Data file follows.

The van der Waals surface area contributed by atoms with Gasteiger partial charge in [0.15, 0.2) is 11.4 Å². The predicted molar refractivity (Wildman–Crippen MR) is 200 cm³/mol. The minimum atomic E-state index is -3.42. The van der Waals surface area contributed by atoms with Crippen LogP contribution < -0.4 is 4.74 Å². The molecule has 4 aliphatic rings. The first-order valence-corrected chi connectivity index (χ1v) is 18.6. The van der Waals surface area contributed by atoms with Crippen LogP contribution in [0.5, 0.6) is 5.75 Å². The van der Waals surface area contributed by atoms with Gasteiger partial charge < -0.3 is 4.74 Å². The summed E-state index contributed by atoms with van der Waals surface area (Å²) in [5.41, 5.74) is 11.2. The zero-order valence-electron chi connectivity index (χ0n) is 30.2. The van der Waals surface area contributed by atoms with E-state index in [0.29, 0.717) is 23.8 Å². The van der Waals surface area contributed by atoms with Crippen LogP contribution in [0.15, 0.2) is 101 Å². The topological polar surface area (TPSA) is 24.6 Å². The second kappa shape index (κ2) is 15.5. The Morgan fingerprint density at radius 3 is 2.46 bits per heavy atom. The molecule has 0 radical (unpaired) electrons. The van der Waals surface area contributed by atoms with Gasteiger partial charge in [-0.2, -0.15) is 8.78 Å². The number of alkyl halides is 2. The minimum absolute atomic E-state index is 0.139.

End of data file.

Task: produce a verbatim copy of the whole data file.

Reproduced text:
The van der Waals surface area contributed by atoms with Gasteiger partial charge in [0.15, 0.2) is 11.4 Å². The predicted molar refractivity (Wildman–Crippen MR) is 200 cm³/mol. The minimum atomic E-state index is -3.42. The van der Waals surface area contributed by atoms with Crippen LogP contribution < -0.4 is 4.74 Å². The molecule has 4 aliphatic rings. The first-order valence-corrected chi connectivity index (χ1v) is 18.6. The van der Waals surface area contributed by atoms with Crippen LogP contribution in [0.5, 0.6) is 5.75 Å². The van der Waals surface area contributed by atoms with Gasteiger partial charge < -0.3 is 4.74 Å². The summed E-state index contributed by atoms with van der Waals surface area (Å²) in [5.41, 5.74) is 11.2. The zero-order valence-electron chi connectivity index (χ0n) is 30.2. The van der Waals surface area contributed by atoms with E-state index in [0.29, 0.717) is 23.8 Å². The van der Waals surface area contributed by atoms with Crippen LogP contribution in [0.15, 0.2) is 101 Å². The topological polar surface area (TPSA) is 24.6 Å². The second kappa shape index (κ2) is 15.5. The Morgan fingerprint density at radius 3 is 2.46 bits per heavy atom. The molecule has 0 radical (unpaired) electrons. The van der Waals surface area contributed by atoms with Gasteiger partial charge in [-0.2, -0.15) is 8.78 Å². The number of alkyl halides is 2. The minimum absolute atomic E-state index is 0.139.